Growing Monarchs with Milkweed

Keep the flutter of orange, black and white wings around for future generations.

In 1975, the monarch butterfly officially became the state insect of Illinois after school children suggested and lobbied for it. Now, 40 years later, these butterflies need everyone’s help. According to scientists in Mexico, (where migrating monarchs make their winter home), the monarch population has dropped from 550 million to only 33 million in 2013. Last year, their numbers rebounded a bit, but they are still at an all-time low. 

There is one easy way for gardeners to keep the flutter of orange, black and white wings around for future generations—plant milkweed. Simply, monarchs cannot survive without this plant. Milkweed is the only plant that females lay their eggs on and it is the primary food source for their caterpillars. The flowers are the nectar source for adult monarchs, as well as feeding a wide range of other pollinators. On a larger scale, the Garden Clubs of Illinois, the Illinois Department of Transportation (IDOT) and the Department of Natural Resources (DNR) are working together to incorporate a mixture of milkweed, wildflower and grass seed into their roadside, restoration projects. I can’t wait to see I-294 blooming with flowers and butterflies. Whether you take care of a home or a highway, now’s the time to offer a hand to help these winged icons.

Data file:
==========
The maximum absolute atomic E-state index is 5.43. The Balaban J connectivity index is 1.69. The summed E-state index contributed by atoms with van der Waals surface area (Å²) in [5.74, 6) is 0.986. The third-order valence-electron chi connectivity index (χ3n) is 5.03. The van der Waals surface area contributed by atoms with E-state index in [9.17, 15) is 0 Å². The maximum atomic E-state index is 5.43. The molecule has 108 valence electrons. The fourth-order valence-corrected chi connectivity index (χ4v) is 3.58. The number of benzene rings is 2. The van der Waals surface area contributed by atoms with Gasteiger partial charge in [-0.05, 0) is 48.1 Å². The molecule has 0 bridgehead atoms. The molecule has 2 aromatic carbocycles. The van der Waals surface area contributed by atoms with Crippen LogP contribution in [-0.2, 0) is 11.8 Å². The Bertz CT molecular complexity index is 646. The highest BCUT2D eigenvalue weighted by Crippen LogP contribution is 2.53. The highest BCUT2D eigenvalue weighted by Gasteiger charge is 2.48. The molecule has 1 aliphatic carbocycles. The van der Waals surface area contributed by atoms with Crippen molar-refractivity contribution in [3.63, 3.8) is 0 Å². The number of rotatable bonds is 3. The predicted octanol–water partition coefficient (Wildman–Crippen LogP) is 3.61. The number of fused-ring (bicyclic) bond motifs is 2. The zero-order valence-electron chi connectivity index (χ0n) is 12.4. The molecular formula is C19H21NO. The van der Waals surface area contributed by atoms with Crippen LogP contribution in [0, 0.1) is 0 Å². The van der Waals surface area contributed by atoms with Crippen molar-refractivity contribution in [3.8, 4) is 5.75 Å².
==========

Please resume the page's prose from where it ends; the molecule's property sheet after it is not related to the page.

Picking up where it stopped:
Milkweed plants available at Pasquesi Home and Gardens

Swamp or Red Milkweed (Asclepias incarnata)
This native perennial has medium green, lance-shaped leaves on sturdy stems and is a food source for monarch caterpillars. Pinkish-mauve flowers attract a variety of butterflies (especially monarchs and swallowtails).
Mature Size: 3- to 6-feet tall and 2- to 3-feet wide.
Light: full sun to light shade
Plant: Thrives in a wet or average garden habitat. Plant in rain gardens or perennial beds. Once established, plants don’t need as much water because of a fibrous root system.
Bloom time: June through July
Companion plants: Joe Pye Weed, coneflowers, tall phlox and grasses.

Butterfly Milkweed (Asclepias tuberosa)
This native, prairie perennial sports shiny, green leaves and clusters of bright, orange flowers and is a larval food source for monarchs.
Mature Size: 1 1/2- to 2-feet tall and 10-to 12-inches wide.
Light: full sun to light shade
Plant: It is tough and drought tolerant—at home in sandy or average, well-drained soil. Once established, it needs little watering because of its tap root.
Bloom time: June through August
Companion plants: coneflowers, little bluestem, sea holly, baby’s breath, Allium and switch grasses.